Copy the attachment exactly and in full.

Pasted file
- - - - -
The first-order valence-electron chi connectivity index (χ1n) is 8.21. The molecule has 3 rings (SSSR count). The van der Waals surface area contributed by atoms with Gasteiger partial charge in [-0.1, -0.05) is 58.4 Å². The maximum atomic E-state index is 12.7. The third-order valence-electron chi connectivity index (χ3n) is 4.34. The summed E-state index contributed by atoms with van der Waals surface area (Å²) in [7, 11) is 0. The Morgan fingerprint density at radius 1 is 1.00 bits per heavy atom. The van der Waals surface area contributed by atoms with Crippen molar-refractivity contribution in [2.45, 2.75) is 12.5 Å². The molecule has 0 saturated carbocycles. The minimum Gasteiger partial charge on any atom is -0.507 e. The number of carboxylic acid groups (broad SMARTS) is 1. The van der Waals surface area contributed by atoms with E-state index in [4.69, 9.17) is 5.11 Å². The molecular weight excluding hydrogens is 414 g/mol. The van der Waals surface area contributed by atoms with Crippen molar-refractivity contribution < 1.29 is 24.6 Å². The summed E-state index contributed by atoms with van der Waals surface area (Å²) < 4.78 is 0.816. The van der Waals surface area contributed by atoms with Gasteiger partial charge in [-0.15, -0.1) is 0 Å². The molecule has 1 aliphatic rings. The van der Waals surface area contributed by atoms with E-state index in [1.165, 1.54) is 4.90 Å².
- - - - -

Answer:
The first-order valence-electron chi connectivity index (χ1n) is 8.21. The molecule has 3 rings (SSSR count). The van der Waals surface area contributed by atoms with Gasteiger partial charge in [-0.1, -0.05) is 58.4 Å². The maximum atomic E-state index is 12.7. The third-order valence-electron chi connectivity index (χ3n) is 4.34. The summed E-state index contributed by atoms with van der Waals surface area (Å²) in [7, 11) is 0. The Morgan fingerprint density at radius 1 is 1.00 bits per heavy atom. The van der Waals surface area contributed by atoms with Crippen molar-refractivity contribution in [2.45, 2.75) is 12.5 Å². The molecule has 0 saturated carbocycles. The minimum Gasteiger partial charge on any atom is -0.507 e. The number of carboxylic acid groups (broad SMARTS) is 1. The van der Waals surface area contributed by atoms with E-state index in [4.69, 9.17) is 5.11 Å². The molecular weight excluding hydrogens is 414 g/mol. The van der Waals surface area contributed by atoms with Crippen molar-refractivity contribution < 1.29 is 24.6 Å². The summed E-state index contributed by atoms with van der Waals surface area (Å²) < 4.78 is 0.816. The van der Waals surface area contributed by atoms with Gasteiger partial charge in [-0.15, -0.1) is 0 Å². The molecule has 1 aliphatic rings. The van der Waals surface area contributed by atoms with E-state index in [1.165, 1.54) is 4.90 Å².